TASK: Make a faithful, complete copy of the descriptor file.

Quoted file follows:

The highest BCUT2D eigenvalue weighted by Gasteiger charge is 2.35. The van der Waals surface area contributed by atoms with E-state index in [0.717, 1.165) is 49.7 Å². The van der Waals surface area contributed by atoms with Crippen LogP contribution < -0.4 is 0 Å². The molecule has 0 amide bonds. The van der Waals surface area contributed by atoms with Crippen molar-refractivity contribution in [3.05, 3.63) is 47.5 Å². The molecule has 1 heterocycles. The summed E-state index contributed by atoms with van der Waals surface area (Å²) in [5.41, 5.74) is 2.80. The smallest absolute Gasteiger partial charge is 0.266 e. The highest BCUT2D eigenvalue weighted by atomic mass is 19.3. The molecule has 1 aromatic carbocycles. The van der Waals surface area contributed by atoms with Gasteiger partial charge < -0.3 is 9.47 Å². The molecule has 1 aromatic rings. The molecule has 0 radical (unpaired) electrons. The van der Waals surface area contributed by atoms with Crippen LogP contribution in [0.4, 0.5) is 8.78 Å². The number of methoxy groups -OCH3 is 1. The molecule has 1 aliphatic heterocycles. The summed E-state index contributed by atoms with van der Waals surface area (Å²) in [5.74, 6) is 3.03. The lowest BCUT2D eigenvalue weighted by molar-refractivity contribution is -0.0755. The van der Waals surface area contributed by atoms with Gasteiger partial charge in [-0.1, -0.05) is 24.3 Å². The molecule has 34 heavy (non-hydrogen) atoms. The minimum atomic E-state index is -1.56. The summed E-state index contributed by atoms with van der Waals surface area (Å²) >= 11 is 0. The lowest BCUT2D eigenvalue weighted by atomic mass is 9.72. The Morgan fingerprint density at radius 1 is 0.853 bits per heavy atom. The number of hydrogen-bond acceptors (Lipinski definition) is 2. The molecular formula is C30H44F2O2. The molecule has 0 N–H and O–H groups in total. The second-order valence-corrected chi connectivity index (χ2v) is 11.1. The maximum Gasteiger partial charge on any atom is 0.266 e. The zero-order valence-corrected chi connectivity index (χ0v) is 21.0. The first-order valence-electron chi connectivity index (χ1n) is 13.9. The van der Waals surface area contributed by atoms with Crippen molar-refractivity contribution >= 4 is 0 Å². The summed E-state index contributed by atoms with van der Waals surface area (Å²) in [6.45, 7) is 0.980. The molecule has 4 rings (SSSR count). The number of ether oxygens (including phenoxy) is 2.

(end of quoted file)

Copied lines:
The highest BCUT2D eigenvalue weighted by Gasteiger charge is 2.35. The van der Waals surface area contributed by atoms with E-state index in [0.717, 1.165) is 49.7 Å². The van der Waals surface area contributed by atoms with Crippen LogP contribution < -0.4 is 0 Å². The molecule has 0 amide bonds. The van der Waals surface area contributed by atoms with Crippen molar-refractivity contribution in [3.05, 3.63) is 47.5 Å². The molecule has 1 heterocycles. The summed E-state index contributed by atoms with van der Waals surface area (Å²) in [5.41, 5.74) is 2.80. The smallest absolute Gasteiger partial charge is 0.266 e. The highest BCUT2D eigenvalue weighted by atomic mass is 19.3. The molecule has 1 aromatic carbocycles. The van der Waals surface area contributed by atoms with Gasteiger partial charge < -0.3 is 9.47 Å². The molecule has 1 aromatic rings. The molecule has 0 radical (unpaired) electrons. The van der Waals surface area contributed by atoms with Crippen LogP contribution in [0.4, 0.5) is 8.78 Å². The number of methoxy groups -OCH3 is 1. The molecule has 1 aliphatic heterocycles. The summed E-state index contributed by atoms with van der Waals surface area (Å²) in [5.74, 6) is 3.03. The lowest BCUT2D eigenvalue weighted by molar-refractivity contribution is -0.0755. The van der Waals surface area contributed by atoms with Gasteiger partial charge in [-0.1, -0.05) is 24.3 Å². The molecule has 34 heavy (non-hydrogen) atoms. The minimum atomic E-state index is -1.56. The summed E-state index contributed by atoms with van der Waals surface area (Å²) >= 11 is 0. The lowest BCUT2D eigenvalue weighted by atomic mass is 9.72. The Morgan fingerprint density at radius 1 is 0.853 bits per heavy atom. The number of hydrogen-bond acceptors (Lipinski definition) is 2. The molecular formula is C30H44F2O2. The molecule has 0 N–H and O–H groups in total. The second-order valence-corrected chi connectivity index (χ2v) is 11.1. The maximum Gasteiger partial charge on any atom is 0.266 e. The zero-order valence-corrected chi connectivity index (χ0v) is 21.0. The first-order valence-electron chi connectivity index (χ1n) is 13.9. The van der Waals surface area contributed by atoms with Crippen molar-refractivity contribution >= 4 is 0 Å². The summed E-state index contributed by atoms with van der Waals surface area (Å²) in [6.45, 7) is 0.980. The molecule has 4 rings (SSSR count). The number of ether oxygens (including phenoxy) is 2.